I advocate bringing back Larkin’s reputation from the dead, as many times as necessary (as reputations do wax and wane), zombie-style, for truly he is our foremost undead dead poet, disinterring him bodily if necessary, so that his fragile skeleton can parade around with unexpected hardiness making salient points with the epigrammatic speed that was his trademark and biting people when necessary. 

For our poetic culture is deep in the throes of a fatal sincerity.

Everybody wants to complain about Amanda Gorman, as if she really were the chief suspect of mediocre hope-message-bearing homilies about social injustice and other mass dilemmas. But whether it’s Sharon Olds’ Balladz, Ada Limon’s The Hurting Kind, Ocean Vuong’s Time is Mother, or Warsan Shire’s Bless the Daughter Raised by a Voice in Her Head, or simply David Lehman’s Best American Poetry 2022, we are in the grip of a self-help, sincere, saccharine uplift, an earnest didactic collective verse lecture on civic virtue that brooks no dissent. It is unwittingly sinister in its rejection of the biting, the satiric, the verbal smackdown, and the intransigent obfuscation of trite, heartwarming faux-hope administered by poets who are the equivalents of a temperance group staring down, beady-eyed, the profligate habitués of a pub who have gone to throw darts at the wall and celebrate the life of their favorite reprobate.

Saeed Jones’s apocalypse-lite “Alive at the End of the World,” unsurprisingly published in The New Yorker and topping recent best-of lists, is exhibit A in this stampede of virtue.

The End of the World was a nightclub.
Drag queens with machetes and rhinestoned

machine guns guarded the red and impassable
door on Friday nights. Just a look at the crowd,

all dressed up and swaying outside, made people
want to yell the truth about themselves to anyone

who’d listen, but no one heard. The End of the World
was loud. The End of the World leaked music

like radiation, and we loved the neon echo, even
though it taunted us or maybe because it taunted us:

kids leaning out of windows hours after bedtime,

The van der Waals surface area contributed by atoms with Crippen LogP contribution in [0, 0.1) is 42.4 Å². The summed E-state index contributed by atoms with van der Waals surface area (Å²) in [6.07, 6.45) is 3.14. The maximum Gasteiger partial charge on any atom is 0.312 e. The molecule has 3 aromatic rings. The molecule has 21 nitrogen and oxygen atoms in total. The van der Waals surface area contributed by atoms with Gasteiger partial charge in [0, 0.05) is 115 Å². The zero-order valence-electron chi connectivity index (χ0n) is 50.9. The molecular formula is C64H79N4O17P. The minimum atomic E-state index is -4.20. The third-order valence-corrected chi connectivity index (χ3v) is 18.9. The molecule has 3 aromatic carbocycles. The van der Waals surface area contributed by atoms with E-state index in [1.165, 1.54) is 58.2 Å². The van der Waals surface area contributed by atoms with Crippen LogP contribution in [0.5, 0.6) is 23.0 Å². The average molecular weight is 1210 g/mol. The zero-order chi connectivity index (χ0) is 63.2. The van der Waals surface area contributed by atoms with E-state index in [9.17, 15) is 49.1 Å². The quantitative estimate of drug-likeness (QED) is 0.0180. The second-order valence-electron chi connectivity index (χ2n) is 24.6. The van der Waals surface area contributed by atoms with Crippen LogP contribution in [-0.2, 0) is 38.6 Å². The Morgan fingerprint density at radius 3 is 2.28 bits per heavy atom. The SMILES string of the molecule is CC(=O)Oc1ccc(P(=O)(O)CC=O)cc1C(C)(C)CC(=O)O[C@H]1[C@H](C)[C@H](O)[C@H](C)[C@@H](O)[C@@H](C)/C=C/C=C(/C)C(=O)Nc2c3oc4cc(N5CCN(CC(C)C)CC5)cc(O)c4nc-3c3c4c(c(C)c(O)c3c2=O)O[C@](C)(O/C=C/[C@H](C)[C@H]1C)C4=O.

cabdrivers debating fares at the curb just for an excuse

to linger, pastors who’d pause at the corner and vow
that if they ever got inside, they’d burn it all down.

Having this guided awakening located at a nightclub with drag queens marks the speaker as tolerant of difference. Putting rhinestones on the machine guns makes the poem dangerous and sassy. Signaling that the patrons want to “yell the truth about themselves” offers a neatly expository gloss on the rest—THIS POEM IS ABOUT TOLERANCE. Don’t forget. By all means lead with theme. That’s the road to subtlety. Music like radiation. An earnest simile, easy to decipher! Neon=hip street cred. Kids leaning out windows mean this is a family-friendly poem, for the people and by the people. The cabdrivers are the common man. The pastors provide a telegraphic villain (don’t be like him, e.g., INTOLERANT). Above all, don’t burn anything down, especially with your words. This is a safe space for language. 

I am more hospitable to Larkin’s notion of wit as a pitchfork. The connotations of deviltry in that metaphor are appealing, suggesting driving out, concisely, brilliantly, the droves of earnest, self-satisfied pretenders crowding the temple/warehouse of virtue that contemporary poetry has largely become. Larkin’s “slender output” by itself is almost enough to achieve that task, if he’s given the full reconsideration he deserves. The onslaught of verse dreck that’s currently overwhelming the culture of poetry desperately needs Larkin’s incisive penchant for putting things as they should have been said in the first place.